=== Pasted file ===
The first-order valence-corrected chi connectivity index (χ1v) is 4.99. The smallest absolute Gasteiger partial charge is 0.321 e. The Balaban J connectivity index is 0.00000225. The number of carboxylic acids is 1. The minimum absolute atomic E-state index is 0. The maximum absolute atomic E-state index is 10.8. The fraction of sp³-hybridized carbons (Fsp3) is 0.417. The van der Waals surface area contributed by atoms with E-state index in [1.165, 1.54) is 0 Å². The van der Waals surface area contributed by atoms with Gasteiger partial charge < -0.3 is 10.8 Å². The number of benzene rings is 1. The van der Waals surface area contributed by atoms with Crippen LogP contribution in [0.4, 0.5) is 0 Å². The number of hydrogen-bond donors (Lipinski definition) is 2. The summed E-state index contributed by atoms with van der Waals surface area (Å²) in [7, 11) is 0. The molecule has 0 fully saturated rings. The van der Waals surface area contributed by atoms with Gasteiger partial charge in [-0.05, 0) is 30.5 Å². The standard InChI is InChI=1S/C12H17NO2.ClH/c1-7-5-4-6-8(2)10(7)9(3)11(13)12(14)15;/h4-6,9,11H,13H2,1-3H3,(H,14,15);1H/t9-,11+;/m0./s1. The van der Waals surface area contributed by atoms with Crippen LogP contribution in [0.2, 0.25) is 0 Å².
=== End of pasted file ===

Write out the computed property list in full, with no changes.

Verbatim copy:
The first-order valence-corrected chi connectivity index (χ1v) is 4.99. The smallest absolute Gasteiger partial charge is 0.321 e. The Balaban J connectivity index is 0.00000225. The number of carboxylic acids is 1. The minimum absolute atomic E-state index is 0. The maximum absolute atomic E-state index is 10.8. The fraction of sp³-hybridized carbons (Fsp3) is 0.417. The van der Waals surface area contributed by atoms with E-state index in [1.165, 1.54) is 0 Å². The van der Waals surface area contributed by atoms with Gasteiger partial charge < -0.3 is 10.8 Å². The number of benzene rings is 1. The van der Waals surface area contributed by atoms with Crippen LogP contribution in [0.4, 0.5) is 0 Å². The number of hydrogen-bond donors (Lipinski definition) is 2. The summed E-state index contributed by atoms with van der Waals surface area (Å²) in [7, 11) is 0. The molecule has 0 fully saturated rings. The van der Waals surface area contributed by atoms with Gasteiger partial charge in [-0.05, 0) is 30.5 Å². The standard InChI is InChI=1S/C12H17NO2.ClH/c1-7-5-4-6-8(2)10(7)9(3)11(13)12(14)15;/h4-6,9,11H,13H2,1-3H3,(H,14,15);1H/t9-,11+;/m0./s1. The van der Waals surface area contributed by atoms with Crippen LogP contribution in [0.2, 0.25) is 0 Å².